Once you’ve replaced an unproductive habit with a more productive one, the new habit will be just as hard to break as the old one was. Getting there, though, can be a chore!

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The old saw about anything you do for 21 days becoming a habit has been pretty much discredited, but there is a kernel of truth there — anything you do long enough becomes an ingrained behavior, a habit. Some people pick up habits quickly, others over a longer time span, but eventually, the behaviors become automatic.

Building productive habits, then, is a matter of repeating a desired behavior over a long enough period of time that you start doing it without thinking.

But how do you remember to do that? And what about the things that don’t need to be habits — the one-off events, like taking your paycheck stubs to your mortgage banker or making a particular phone call?

The trick to reminding yourself often enough for something to become a habit, or just that one time that you need to do something, is to interrupt yourself in some way in a way that triggers the desired behavior.

The wonderful thing about triggers (reminders)

A trigger is anything that you put “in your way” to remind you to do something. The best triggers are related in some way to the behavior you want to produce.

For instance, if you want to remember to take something to work that you wouldn’t normally take, you might place it in front of the door so you have to pick it up to get out of your house.

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But anything that catches your attention and reminds you to do something can be a trigger. An alarm clock or kitchen timer is a perfect example — when the bell rings, you know to wake up or take the quiche out of the oven. (Hopefully you remember which trigger goes with which behavior!)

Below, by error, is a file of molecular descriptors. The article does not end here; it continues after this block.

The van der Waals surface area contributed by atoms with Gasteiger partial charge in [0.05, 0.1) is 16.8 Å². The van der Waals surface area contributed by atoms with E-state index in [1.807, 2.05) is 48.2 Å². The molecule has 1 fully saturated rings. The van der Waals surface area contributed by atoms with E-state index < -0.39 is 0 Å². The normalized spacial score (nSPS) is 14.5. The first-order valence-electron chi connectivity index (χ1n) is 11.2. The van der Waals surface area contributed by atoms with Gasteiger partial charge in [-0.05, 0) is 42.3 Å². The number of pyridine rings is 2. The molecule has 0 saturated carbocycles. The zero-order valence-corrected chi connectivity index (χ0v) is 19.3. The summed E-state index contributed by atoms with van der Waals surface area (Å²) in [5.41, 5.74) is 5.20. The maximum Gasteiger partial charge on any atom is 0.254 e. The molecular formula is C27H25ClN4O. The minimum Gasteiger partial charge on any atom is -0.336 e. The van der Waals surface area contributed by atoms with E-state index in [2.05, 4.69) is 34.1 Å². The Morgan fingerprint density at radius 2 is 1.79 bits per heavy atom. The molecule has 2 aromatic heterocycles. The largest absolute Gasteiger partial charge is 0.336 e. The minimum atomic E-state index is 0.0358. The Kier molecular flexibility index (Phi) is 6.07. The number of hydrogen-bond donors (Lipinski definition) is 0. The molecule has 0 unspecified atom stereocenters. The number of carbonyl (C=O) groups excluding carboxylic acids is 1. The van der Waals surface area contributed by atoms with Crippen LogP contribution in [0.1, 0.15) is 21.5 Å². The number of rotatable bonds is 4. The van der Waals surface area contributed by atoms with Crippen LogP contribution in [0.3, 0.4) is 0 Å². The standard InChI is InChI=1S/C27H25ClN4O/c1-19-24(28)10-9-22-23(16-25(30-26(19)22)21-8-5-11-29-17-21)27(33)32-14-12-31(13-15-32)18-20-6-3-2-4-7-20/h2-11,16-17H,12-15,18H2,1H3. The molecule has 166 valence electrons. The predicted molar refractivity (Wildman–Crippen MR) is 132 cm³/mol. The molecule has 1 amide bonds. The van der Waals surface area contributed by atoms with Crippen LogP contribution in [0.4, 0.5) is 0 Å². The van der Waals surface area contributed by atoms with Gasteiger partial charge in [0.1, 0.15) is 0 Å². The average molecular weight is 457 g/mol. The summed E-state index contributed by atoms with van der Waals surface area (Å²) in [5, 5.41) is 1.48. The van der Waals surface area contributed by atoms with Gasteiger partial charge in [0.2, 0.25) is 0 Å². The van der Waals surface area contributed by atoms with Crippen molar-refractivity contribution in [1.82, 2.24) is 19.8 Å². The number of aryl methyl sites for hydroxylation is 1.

If you want to instill a habit, the thing to do is to place a trigger in your path to remind you to do whatever it is you’re trying to make into a habit — and keep it there until you realize that you’ve already done the thing it’s supposed to remind you of.

For instance, a post-it saying “count your calories” placed on the refrigerator door (or maybe on your favorite sugary snack itself)  can help you remember that you’re supposed to be cutting back — until one day you realize that you don’t need to be reminded anymore.

These triggers all require a lot of forethought, though — you have to remember that you need to remember something in the first place.

For a lot of tasks, the best reminder is one that’s completely automated — you set it up and then forget about it, trusting the trigger to pop up when you need it.

How to make a reminder works for you

Computers and ubiquity of mobile Internet-connected devices make it possible to set up automatic triggers for just about anything.

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Desktop software like Outlook will pop up reminders on your desktop screen, and most online services go an extra step and send reminders via email or SMS text message — just the thing to keep you on track. Sandy, for example, just does automatic reminders.

Automated reminders can help you build habits — but it can also help you remember things that are too important to be trusted even to habit. Diabetics who need to take their insulin, HIV patients whose medication must be taken at an exact time in a precise order, phone calls that have to be made exactly on time, and other crucial events require triggers even when the habit is already in place.

My advice is to set reminders for just about everything — have them sent to your mobile phone in some way (either through a built-in calendar or an online service that sends updates) so you never have to think about it — and never have to worry about forgetting.

Your weekly review is a good time to enter new reminders for the coming weeks or months. I simply don’t want to think about what I’m supposed to be doing; I want to be reminded so I can think just about actually doing it.

I tend to use my calendar for reminders, mostly, though I do like Sandy quite a bit.

Featured photo credit: Unsplash via unsplash.com